-Bob

Blood test finds toxic Alzheimer's proteins - http://www.bbc.co.uk/news/health-42878721

Tuesday, January 23, 2018

Researchers are worried that a brain illness known as 'zombie deer' disease may start infecting humans




Canadian researchers are concerned the disease could potentially start to infect humans who eat deer, elk, moose, or other members of the animal family that carry misfolded proteins.



https://www.msn.com/en-us/health/medical/researchers-are-worried-that-a-brain-illness-known-as-zombie-deer-disease-may-start-infecting-humans/ar-AAv21tc?li=BBnb7Kz

 

Sunday, January 21, 2018

Class-action suit against the French government filed by Lyme patients


http://rmc.bfmtv.com/emission/maladie-de-lyme-300-malades-vont-deposer-plainte-au-penal-des-janvier-1331597.html


IN FRANCE – 300 people with Lyme disease will file criminal complaints in early January 2018 against the State, the National Agency 

for the Safety of Medicines and Health Products (ANSM) and the National Reference Center (CNR) in Strasbourg for influence peddling,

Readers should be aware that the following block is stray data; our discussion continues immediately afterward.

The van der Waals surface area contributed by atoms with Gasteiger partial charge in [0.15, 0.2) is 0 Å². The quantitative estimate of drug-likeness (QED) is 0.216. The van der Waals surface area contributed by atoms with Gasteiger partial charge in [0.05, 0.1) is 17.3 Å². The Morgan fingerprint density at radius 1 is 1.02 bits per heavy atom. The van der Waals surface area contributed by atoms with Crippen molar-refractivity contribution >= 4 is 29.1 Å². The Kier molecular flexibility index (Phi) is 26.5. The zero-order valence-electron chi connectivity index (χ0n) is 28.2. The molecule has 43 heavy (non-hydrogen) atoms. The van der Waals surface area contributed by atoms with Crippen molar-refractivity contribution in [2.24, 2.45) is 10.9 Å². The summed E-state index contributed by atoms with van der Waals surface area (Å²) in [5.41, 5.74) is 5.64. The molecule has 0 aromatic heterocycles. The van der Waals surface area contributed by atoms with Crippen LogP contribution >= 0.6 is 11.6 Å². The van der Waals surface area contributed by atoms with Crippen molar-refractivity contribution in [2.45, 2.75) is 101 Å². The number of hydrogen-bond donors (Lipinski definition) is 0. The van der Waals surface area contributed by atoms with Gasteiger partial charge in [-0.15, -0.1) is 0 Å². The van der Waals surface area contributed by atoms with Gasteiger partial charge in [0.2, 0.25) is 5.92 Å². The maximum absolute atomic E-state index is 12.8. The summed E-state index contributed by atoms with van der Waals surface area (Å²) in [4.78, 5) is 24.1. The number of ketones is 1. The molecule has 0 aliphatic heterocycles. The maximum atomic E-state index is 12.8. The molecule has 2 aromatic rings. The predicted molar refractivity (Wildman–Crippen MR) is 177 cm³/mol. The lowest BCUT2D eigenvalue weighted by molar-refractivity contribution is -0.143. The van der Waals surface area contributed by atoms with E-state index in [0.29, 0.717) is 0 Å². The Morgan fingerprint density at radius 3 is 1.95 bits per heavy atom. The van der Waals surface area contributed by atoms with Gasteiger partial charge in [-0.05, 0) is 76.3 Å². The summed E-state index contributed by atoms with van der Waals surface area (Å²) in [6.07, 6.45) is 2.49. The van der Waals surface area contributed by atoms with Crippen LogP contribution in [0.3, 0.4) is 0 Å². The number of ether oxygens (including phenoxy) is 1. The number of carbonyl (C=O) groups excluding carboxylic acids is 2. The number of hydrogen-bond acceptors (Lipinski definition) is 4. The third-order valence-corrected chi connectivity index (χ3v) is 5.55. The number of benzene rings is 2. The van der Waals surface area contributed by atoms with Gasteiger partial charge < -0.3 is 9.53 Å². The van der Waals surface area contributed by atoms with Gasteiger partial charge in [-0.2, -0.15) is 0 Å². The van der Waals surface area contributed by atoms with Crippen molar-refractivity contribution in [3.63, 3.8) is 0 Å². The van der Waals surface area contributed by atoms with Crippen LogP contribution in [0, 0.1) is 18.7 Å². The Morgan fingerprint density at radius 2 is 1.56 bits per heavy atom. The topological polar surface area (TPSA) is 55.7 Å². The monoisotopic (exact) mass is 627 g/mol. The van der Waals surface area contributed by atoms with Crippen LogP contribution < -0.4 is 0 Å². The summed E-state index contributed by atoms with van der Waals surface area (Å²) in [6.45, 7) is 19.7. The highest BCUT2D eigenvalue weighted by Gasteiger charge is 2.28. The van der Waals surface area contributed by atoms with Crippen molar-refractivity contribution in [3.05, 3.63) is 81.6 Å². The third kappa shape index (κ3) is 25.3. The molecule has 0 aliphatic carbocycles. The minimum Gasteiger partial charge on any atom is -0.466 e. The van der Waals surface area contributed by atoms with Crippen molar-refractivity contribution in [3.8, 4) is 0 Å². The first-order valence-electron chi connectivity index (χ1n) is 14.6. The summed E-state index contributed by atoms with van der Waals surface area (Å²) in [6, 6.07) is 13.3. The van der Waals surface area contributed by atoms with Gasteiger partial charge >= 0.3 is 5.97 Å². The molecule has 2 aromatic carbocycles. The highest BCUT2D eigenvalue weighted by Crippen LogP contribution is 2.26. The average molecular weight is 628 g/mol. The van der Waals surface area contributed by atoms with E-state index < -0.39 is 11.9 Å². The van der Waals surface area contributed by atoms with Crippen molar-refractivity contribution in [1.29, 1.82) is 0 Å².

abuse of company or government assets, concealment of abuse of government or company assets,endangering the lives of others, 

violation of the principle of independence of experts and conflict of interests.


This complaint aims in particular "to uncover the links of interests maintained between the National Reference Center of Strasbourg and the laboratories". The complainants believe that screening tests are unreliable.

 

The director of the CNR, is an expert mandated by the State and the ANSM, who also collaborates with the laboratories that manufacture these tests and participates in the validation committees of the tests. He may be charged with criminal offense, influence peddling, corruption and misuse of corporate assets. 

 

The plaintiffs also target the State and the ANSM for endangering the lives of others and manslaughter (patient suicides) and also lack of vigilance in the choice of experts and the quality of tests.

 

According to one of the plaintiffs' lawyers, by imposing a single testing technique, a single screening protocol and favoring a certain number of laboratories, the health authorities "did not play their role of supervisory or regulatory authority, but actually became employees of the pharmaceutical industry."

 

Today there are tens of thousands of patients who have not been diagnosed and many of them are in absolutely catastrophic medical, material and moral situations. 

 

The lawyers claim the responsibility of the actors of public health, but also  $611,345.00  of damages per patient.